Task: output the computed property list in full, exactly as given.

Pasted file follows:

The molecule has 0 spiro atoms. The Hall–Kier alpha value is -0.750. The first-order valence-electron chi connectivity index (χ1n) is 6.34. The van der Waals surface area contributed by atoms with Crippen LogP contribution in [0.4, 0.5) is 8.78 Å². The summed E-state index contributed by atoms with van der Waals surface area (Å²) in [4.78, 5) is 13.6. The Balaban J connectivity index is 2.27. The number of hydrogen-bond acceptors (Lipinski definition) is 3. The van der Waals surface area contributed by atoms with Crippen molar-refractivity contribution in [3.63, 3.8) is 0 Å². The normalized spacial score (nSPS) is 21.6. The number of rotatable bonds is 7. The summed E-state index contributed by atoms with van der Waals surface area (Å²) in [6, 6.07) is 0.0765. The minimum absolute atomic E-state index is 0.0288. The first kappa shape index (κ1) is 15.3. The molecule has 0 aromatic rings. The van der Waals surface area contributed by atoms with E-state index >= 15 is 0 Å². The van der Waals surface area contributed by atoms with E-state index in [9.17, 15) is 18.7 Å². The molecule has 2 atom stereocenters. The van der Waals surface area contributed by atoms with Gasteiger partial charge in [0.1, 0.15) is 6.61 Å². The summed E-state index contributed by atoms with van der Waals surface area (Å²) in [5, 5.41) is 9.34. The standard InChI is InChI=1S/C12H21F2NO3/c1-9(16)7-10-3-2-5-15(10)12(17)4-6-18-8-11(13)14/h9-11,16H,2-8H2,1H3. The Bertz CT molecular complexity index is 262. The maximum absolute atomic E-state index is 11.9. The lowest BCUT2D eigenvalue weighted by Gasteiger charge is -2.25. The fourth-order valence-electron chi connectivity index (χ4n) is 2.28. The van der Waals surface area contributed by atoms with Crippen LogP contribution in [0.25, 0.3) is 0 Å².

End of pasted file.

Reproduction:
The molecule has 0 spiro atoms. The Hall–Kier alpha value is -0.750. The first-order valence-electron chi connectivity index (χ1n) is 6.34. The van der Waals surface area contributed by atoms with Crippen LogP contribution in [0.4, 0.5) is 8.78 Å². The summed E-state index contributed by atoms with van der Waals surface area (Å²) in [4.78, 5) is 13.6. The Balaban J connectivity index is 2.27. The number of hydrogen-bond acceptors (Lipinski definition) is 3. The van der Waals surface area contributed by atoms with Crippen molar-refractivity contribution in [3.63, 3.8) is 0 Å². The normalized spacial score (nSPS) is 21.6. The number of rotatable bonds is 7. The summed E-state index contributed by atoms with van der Waals surface area (Å²) in [6, 6.07) is 0.0765. The minimum absolute atomic E-state index is 0.0288. The first kappa shape index (κ1) is 15.3. The molecule has 0 aromatic rings. The van der Waals surface area contributed by atoms with E-state index >= 15 is 0 Å². The van der Waals surface area contributed by atoms with E-state index in [9.17, 15) is 18.7 Å². The molecule has 2 atom stereocenters. The van der Waals surface area contributed by atoms with Gasteiger partial charge in [0.1, 0.15) is 6.61 Å². The summed E-state index contributed by atoms with van der Waals surface area (Å²) in [5, 5.41) is 9.34. The standard InChI is InChI=1S/C12H21F2NO3/c1-9(16)7-10-3-2-5-15(10)12(17)4-6-18-8-11(13)14/h9-11,16H,2-8H2,1H3. The Bertz CT molecular complexity index is 262. The maximum absolute atomic E-state index is 11.9. The lowest BCUT2D eigenvalue weighted by Gasteiger charge is -2.25. The fourth-order valence-electron chi connectivity index (χ4n) is 2.28. The van der Waals surface area contributed by atoms with Crippen LogP contribution in [0.25, 0.3) is 0 Å².